A data-collection encounter in which one person (an interviewer) asks questionsof
anotIler (a respondent).
A request for elaboration.
Font} of researchin which tIle data collected and processedby one researcherare
analyzed -often for a different purpose -by anotIler.
Chapter 10
Qualitative Field Research
Chapter Outline
eTopics Appropriate to Field Research
eSpecial Considerations in Qualitative Field Research
eSome Qualitative Field ResearchParadigms
eConducting Qualitative Field Research
e ResearchEthics in Qualitative Field Research
eStrengths and Weaknessesor Qualitative Field Research
Topics for Field Research
e Attitudes and Behaviors best understood in a natural setting.
eSocial processesover time.
Elements of Social Life Appropriate to Field Research
ePractices: talking, reading a book
eEpisodes: divorce, crime, illness
e Encounters: people meeting and interacting
eRole: occupations, family roles
eRelationships: friendships, mother-son
Elements of Social Life Appropriate to Field Research
eGroups: cliques, teams, work groups
eOrganizations: hospitals, schools
eSettlements: neighborhoods,ghettoes
eSocial worlds: "wall street", "the sportsworld"
eLifestyles (or subcultures): urban, homeless
Field Research Paradigms
e Ethnomethodology
eGrounded theory
eCase studies and the extended casemethod
e Institutional ethnography
eParticipatory action research
Preparing for Field Work
eFil1 in your knowledge of the subject.
e Discuss the group you plan to researchwith an informant.
e Develop an identity with the people to be studied.
e Realize that your initial contact with the group can influence your observations.
Seven Stages of Interviewing
e Thematizing
e Design
e Interviewing
e Verifying and checking facts
e Reporting
Advantages of Focus Groups
eSocially oriented researchmethod
;,i '
8High face validity
8Speedy results
8Low in cost
Disadvantages of Focus Groups
8Less control than individual interviews.
8Data can be difficult to analyze.
8 Moderators must be skilled.
Disadvantages of Focus Groups
8 Difference between groups can be troublesome.
8Groups are difficult to assemble.
Discussion must be conducted in a conducive environment.
Guidelines -Taking Research Notes
8 Don't trust your memory.
-Take notes while you observe.
8Take notes in stages.
-Take sketchy notes in the field and rewrite them later, filling in the details.
Guidelines -Taking Research Notes
8 Record everything.
-Things that don't seem important may turn out to be significant after all.
8Realize that most of your field notes will not be reflected in your final project.
Strengths of Field Research
8 Pemlits a great depth of understanding.
8 Flexibility -research may be modified at any time.
8 Has more validity than surveys or experiments.
Weaknesses of Field Research
8Qualitative and not appropriate for statistical descriptions of populations.
8Has potential problems with reliability since field researchmethods are often personal.
Is It Ethical?
8To talk to people when they don't know you will be recording their words?
8To g(i:tinformation for your own purposes from people you hate?
8To see a severeneed for help and not respondto it directly?
Is It Ethical?
8To be in a situation but not commit yourself wholeheartedly to it?
8To be strategic in your relations with others?
8To take sides or avoid taking sides in a factionalized situation?
Is It Ethical?
8To "pay" people with tradeoffs for accessto their lives and minds?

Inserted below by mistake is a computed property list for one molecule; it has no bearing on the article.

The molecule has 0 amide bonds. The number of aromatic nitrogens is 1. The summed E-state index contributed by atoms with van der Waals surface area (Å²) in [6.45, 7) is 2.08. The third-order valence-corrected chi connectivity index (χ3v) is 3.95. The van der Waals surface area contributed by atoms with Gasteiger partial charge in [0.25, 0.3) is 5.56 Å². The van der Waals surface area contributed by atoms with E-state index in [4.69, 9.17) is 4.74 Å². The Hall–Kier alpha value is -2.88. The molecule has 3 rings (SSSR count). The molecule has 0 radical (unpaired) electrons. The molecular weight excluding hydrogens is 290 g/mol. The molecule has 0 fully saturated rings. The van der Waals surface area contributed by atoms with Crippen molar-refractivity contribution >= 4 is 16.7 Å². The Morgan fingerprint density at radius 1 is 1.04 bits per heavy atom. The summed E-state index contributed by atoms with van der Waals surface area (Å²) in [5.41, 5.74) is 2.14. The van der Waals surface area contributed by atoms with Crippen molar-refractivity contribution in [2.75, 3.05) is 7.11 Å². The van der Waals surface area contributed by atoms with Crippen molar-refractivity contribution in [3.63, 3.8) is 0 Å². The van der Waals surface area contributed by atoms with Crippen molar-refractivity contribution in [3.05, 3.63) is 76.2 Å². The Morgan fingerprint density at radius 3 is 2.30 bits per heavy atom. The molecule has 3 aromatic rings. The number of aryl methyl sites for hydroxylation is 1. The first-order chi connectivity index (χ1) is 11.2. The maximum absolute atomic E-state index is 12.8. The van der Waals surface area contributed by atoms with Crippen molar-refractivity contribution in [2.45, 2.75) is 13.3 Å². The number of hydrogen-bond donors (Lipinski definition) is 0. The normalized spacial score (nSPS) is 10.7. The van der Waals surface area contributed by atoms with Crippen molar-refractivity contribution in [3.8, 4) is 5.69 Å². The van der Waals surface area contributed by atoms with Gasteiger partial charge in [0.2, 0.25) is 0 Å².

8To "use" people as allies or informants in order to gain entreeto other people or to
elusive understandings?
Chapter 10
Qualitative Field Research
Key Terms
Approach to field researchbased on the asswnption that an objective social reality exists
and can be observed and reported accurately.
A report on social life that focuses on detailed and accuratedescription rather than
e Ethnomethodology
An approachto the study of social life that focuses on the discovery of implicit, usually
unspokenasswnptions and agreements.
eGrounded Theory
An inductive approachto the study of social life that attemptsto generatea theory from
the constantcomparing of unfolding observations.
In-depth examination of a single instance of some social phenomenon, such as a village, a
family, or a juvenile gang.
eExtended case method
Technique in which case study observationsare used to discover flaws in and to improve
existing social theories.
eInstitutional ethnography
Researchtechnique in which the personal experiencesof individuals are used to reveal
power relationships and other characteristics of the institutions within which they operate.
eParticipatory action research
Approach to social researchin which the people being studied are given control over the
purpose and proceduresof the research.
eQualitative interview
An interaction betweenan interviewer and a respondentin which the interviewer has a
general plan of inquiry but not a specific set of questions that must be asked with
particular words and
in a particular order.
eFocus Group
A group of people are brought together in a room to engagein guided discussionof a
Chapter 11
Unobtrusive Research
Chapter Outline
8Content Analysis
8Analyzing Existing Statistics
8 Historical/Comparative Analysis
Three Types of Unobtrusive Research
8Content analysis -examine written documents such as newspapereditorials.
8Analyses of existing statistics.
8Historical/comparative analysis -main resources for observation and analysis are
Strengths of Content Analysis
8 Economy of time and money.
8It's simple to repeata portion of the study if necessary.
8Permits you to study processesoccurring over a long time.
8Researcher seldom has any effect on the subject being studied.
8 Reliability.
Weaknesses of Content Analysis
8 Limited to the examination of recorded communications.
8 Problems of validity are likely.
Analyzing Existing Statistics
8 Existing statistics can be the main sourceof date or a supplemental source of data.